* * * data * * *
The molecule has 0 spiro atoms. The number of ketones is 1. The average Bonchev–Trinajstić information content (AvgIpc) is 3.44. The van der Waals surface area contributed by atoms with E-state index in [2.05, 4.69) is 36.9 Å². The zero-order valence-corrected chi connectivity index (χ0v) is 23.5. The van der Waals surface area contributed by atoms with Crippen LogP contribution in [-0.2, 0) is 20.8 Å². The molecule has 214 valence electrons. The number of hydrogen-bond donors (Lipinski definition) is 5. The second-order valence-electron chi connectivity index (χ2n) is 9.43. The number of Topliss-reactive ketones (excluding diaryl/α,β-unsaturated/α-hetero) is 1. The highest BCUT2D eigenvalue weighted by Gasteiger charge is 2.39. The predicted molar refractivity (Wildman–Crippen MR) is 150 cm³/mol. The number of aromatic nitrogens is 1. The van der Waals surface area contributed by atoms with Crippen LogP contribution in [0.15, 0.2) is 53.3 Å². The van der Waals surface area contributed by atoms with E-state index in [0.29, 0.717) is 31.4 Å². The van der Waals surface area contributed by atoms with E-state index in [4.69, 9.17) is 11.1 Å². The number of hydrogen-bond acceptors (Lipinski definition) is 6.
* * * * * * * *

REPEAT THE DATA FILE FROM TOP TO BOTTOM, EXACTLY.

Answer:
The molecule has 0 spiro atoms. The number of ketones is 1. The average Bonchev–Trinajstić information content (AvgIpc) is 3.44. The van der Waals surface area contributed by atoms with E-state index in [2.05, 4.69) is 36.9 Å². The zero-order valence-corrected chi connectivity index (χ0v) is 23.5. The van der Waals surface area contributed by atoms with Crippen LogP contribution in [-0.2, 0) is 20.8 Å². The molecule has 214 valence electrons. The number of hydrogen-bond donors (Lipinski definition) is 5. The second-order valence-electron chi connectivity index (χ2n) is 9.43. The number of Topliss-reactive ketones (excluding diaryl/α,β-unsaturated/α-hetero) is 1. The highest BCUT2D eigenvalue weighted by Gasteiger charge is 2.39. The predicted molar refractivity (Wildman–Crippen MR) is 150 cm³/mol. The number of aromatic nitrogens is 1. The van der Waals surface area contributed by atoms with Crippen LogP contribution in [0.15, 0.2) is 53.3 Å². The van der Waals surface area contributed by atoms with E-state index in [0.29, 0.717) is 31.4 Å². The van der Waals surface area contributed by atoms with E-state index in [4.69, 9.17) is 11.1 Å². The number of hydrogen-bond acceptors (Lipinski definition) is 6.